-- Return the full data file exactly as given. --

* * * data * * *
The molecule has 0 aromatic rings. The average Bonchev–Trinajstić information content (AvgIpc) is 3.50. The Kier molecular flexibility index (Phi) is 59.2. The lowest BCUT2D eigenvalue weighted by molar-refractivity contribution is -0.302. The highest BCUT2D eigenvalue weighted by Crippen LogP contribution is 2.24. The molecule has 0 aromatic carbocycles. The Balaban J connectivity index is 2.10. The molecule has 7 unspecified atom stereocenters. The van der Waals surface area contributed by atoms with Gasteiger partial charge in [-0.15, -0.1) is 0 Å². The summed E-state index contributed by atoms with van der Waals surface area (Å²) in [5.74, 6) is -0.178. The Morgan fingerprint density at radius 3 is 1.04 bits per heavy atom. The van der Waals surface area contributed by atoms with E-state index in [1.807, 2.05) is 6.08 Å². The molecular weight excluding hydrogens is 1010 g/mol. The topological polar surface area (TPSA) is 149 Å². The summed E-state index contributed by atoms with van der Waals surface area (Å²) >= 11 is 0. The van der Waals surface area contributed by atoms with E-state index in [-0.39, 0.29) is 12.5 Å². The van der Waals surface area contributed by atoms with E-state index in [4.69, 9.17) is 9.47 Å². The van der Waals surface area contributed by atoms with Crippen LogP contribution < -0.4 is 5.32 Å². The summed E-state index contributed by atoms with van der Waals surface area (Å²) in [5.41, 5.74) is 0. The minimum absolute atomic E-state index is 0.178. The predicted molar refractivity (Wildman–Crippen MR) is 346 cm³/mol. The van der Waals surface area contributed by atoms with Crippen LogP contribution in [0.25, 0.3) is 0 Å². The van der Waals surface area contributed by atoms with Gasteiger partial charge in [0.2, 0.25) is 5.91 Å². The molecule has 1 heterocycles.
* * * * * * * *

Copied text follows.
The molecule has 0 aromatic rings. The average Bonchev–Trinajstić information content (AvgIpc) is 3.50. The Kier molecular flexibility index (Phi) is 59.2. The lowest BCUT2D eigenvalue weighted by molar-refractivity contribution is -0.302. The highest BCUT2D eigenvalue weighted by Crippen LogP contribution is 2.24. The molecule has 0 aromatic carbocycles. The Balaban J connectivity index is 2.10. The molecule has 7 unspecified atom stereocenters. The van der Waals surface area contributed by atoms with Gasteiger partial charge in [-0.15, -0.1) is 0 Å². The summed E-state index contributed by atoms with van der Waals surface area (Å²) in [5.74, 6) is -0.178. The Morgan fingerprint density at radius 3 is 1.04 bits per heavy atom. The van der Waals surface area contributed by atoms with E-state index in [1.807, 2.05) is 6.08 Å². The molecular weight excluding hydrogens is 1010 g/mol. The topological polar surface area (TPSA) is 149 Å². The summed E-state index contributed by atoms with van der Waals surface area (Å²) >= 11 is 0. The van der Waals surface area contributed by atoms with E-state index in [-0.39, 0.29) is 12.5 Å². The van der Waals surface area contributed by atoms with E-state index in [4.69, 9.17) is 9.47 Å². The van der Waals surface area contributed by atoms with Crippen LogP contribution < -0.4 is 5.32 Å². The summed E-state index contributed by atoms with van der Waals surface area (Å²) in [5.41, 5.74) is 0. The minimum absolute atomic E-state index is 0.178. The predicted molar refractivity (Wildman–Crippen MR) is 346 cm³/mol. The van der Waals surface area contributed by atoms with Crippen LogP contribution in [0.25, 0.3) is 0 Å². The van der Waals surface area contributed by atoms with Gasteiger partial charge in [0.2, 0.25) is 5.91 Å². The molecule has 1 heterocycles.